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Tuesday, December 20, 2005

Cliodynamics for the people  

I have been reading War and Peace and War: The Life Cycles of Imperial Nations by Peter Turchin of the University of Connecticut (his publications webpage is here.) He proposes to found the study of Cliodymanics, a rather Hari Seldonesque endeavor (as he himself admits). But there are some very interesting things here.

The central thesis is that societies that find themselves on what he calls meta-ethnic frontiers (cheek-by-jowl with people from a very different language family/race/culture/civilization) are forced by their precarious situation to develop an oppositional sense of nationhood; those who also develop high levels of the social cohesion and co-operation that he terms abasiya (after Ibn Khaldun) not only survive but prevail over their neighbors, and begin the path that leads to expansion and empire. They then grow, reach a natural limit, and decay through recurring cycles of decline and recovery, population rise and fall, boom and bust, civil wars and restoration.

He traces how these dynamics play out in medieval Russia, in republican Rome, in colonial America, along the desert/cropland dividing line in western China, in post-Roman Europe (especially France). Much meat here. Also some chaff, for those already familiar with game theory or the arguments against a strictly-rational economic man or the great-man theory of history. And some bits of silliness: I'm not entirely sure how Roman commanders devoting themselves to Death and Discord by plunging directly into the center of the enemy battle line is “not at all similar” to Kamikaze pilots taking dead aim at warships but rather to jihadi shahids who blow themselves up in pizza parlors or wedding receptions or funeral processions. (Is it because Shinto isn't explicitly religious in a way Westerners can easily recognize?) But these are cavils about an intended popularization.

One issue he addresses only in passing: the Palestinians, who because of their UN-supported existence in refugee camps along the meta-ethnic frontier with Israel, have developed a strong sense of a national identity that didn't exist sixty years ago. Very true. But what follows from the cliodynamic principles described is that the Two-State solution is basically just a fond fantasy, or at best an unsustainable truce state, a hudna. The eventual outcome will be – must be – either Greater Israel or Greater Palestine.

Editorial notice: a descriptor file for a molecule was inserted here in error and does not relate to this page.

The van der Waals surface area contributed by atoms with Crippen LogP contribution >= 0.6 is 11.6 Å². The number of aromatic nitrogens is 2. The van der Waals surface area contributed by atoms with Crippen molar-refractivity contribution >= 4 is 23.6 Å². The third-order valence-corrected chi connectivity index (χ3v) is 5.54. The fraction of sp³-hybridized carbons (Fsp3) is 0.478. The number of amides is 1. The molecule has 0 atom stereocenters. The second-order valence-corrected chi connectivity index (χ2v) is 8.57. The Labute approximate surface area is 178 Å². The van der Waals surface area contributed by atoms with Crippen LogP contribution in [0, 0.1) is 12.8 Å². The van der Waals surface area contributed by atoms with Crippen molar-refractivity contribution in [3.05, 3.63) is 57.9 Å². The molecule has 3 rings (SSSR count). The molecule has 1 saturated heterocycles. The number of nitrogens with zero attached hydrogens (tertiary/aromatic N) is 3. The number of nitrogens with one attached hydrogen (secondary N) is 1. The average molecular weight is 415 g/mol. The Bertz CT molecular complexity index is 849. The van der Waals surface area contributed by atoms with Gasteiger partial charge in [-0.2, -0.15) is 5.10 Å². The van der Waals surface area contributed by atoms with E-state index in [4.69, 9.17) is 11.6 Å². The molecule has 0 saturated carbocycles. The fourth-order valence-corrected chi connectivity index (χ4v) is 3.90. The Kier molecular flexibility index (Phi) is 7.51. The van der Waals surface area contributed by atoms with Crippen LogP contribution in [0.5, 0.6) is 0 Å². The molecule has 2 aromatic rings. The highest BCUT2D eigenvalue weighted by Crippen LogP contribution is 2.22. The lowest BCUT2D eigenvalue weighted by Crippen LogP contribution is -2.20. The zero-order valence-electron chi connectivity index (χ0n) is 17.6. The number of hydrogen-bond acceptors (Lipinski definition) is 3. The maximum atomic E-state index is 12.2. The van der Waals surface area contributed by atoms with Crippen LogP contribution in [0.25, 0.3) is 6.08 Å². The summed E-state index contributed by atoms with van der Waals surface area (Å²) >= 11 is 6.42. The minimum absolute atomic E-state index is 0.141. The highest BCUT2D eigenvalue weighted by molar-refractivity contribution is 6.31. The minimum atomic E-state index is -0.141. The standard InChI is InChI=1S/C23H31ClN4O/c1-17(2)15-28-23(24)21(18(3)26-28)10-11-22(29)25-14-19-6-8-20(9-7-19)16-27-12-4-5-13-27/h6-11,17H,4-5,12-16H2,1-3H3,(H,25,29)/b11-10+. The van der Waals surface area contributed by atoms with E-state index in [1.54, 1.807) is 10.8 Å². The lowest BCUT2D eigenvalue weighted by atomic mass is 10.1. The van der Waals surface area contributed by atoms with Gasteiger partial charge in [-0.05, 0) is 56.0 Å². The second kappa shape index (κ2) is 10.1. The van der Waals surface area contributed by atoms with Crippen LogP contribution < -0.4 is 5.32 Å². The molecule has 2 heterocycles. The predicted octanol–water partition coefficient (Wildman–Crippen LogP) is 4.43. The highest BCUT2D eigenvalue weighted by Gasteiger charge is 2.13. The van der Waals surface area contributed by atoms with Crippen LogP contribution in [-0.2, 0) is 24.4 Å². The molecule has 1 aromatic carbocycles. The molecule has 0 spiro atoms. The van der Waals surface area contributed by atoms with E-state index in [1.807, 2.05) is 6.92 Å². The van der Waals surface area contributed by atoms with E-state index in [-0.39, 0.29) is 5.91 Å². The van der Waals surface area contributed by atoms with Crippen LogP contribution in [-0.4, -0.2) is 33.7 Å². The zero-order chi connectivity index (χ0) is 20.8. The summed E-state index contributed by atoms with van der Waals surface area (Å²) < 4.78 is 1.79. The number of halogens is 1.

I know which outcome I, as a member and beneficiary of Western civilization, would much rather see (Turchin is more neutral, and applauds Europeans for being even-handed, or even tilting toward the Palestinians); but I also know which way to bet, given demographics. The Israelis' very refusal to engage in ethnic cleansing increases the likelihood that the Palestinians, who have no such compunctions, will.

And what will happen, when the 21st century sees Tel Aviv destroyed and the Jews driven from the Middle East, as they were from Europe in the 20th? (Discuss)

I wish Turchin had devoted more time to the dynamics of decline and recovery. France from the 9th to 18th centuries makes a wonderful case study combining economics, population, and civil unrest, but I would like to know more about how the core of an empire dissipates abasiya, so that each later restoration is driven not from the core but by outsiders who have been brought in to support (or co-opt) the system (Germanic generals of imperial Roman legions who become emperors themselves, and their descendents Napoleon the Corsican and Hitler the Austrian); and ultimately exhausts it. Some societies develop ways of including and incorporating successive waves of new members; others do not. Southern Italy has never been a cohesive society since the empire; I suspect the same will be true of Castilian Spain. And Arabia. Perhaps in the next book.

Turchin believes that the EU is a legitimate successor to the Holy Roman Empire. I don't, any more than Mussolini's Italy was a legitimate successor to Rome. Not merely from demography or feckless approaches to hard vs soft power, but because the Franco-German core has decayed. The only hope for the EU to become an actual force in the world is for its leadership to come from the former edges, from England and Poland and even from Turkey. (A smaller, chastened rump Turkey left after the establishment of an independent Kurdistan might be far more acceptable to the Austrians and other Eastern Europeans, who have historically recent memories of Turkish threats.) But if the core continues to dominate, it will only spiral further downward.

The primary question I have is how this agriculture-based model will work out in a postindustrial world. Not because the economics have changed, or the means of production, but because internal demographics have. One of the underappreciated characteristics of globalization is encapsulation, the way that all developed and developing countries now have 1st, 2nd, and 3rd world enclaves co-existing symbiotically and relatively independently within them.
What do meta-ethnic frontiers consist of when there are scattered pockets of Chicanos in Southern California and Algerian cites outside Paris and Turkish villages in Bavaria, refugees from Hong Kong in Vancouver and Iraqis in Detroit? What does abasiya mean in an aggressively multicultural society where assimilation is a dirty word? Is symbiosis enough, when each community pulls apart after the day's work is done?
And how does such a civilization resist an expansionist totalitarian ideology?

Interesting times indeed.

posted by Kelly | 2:48 PM link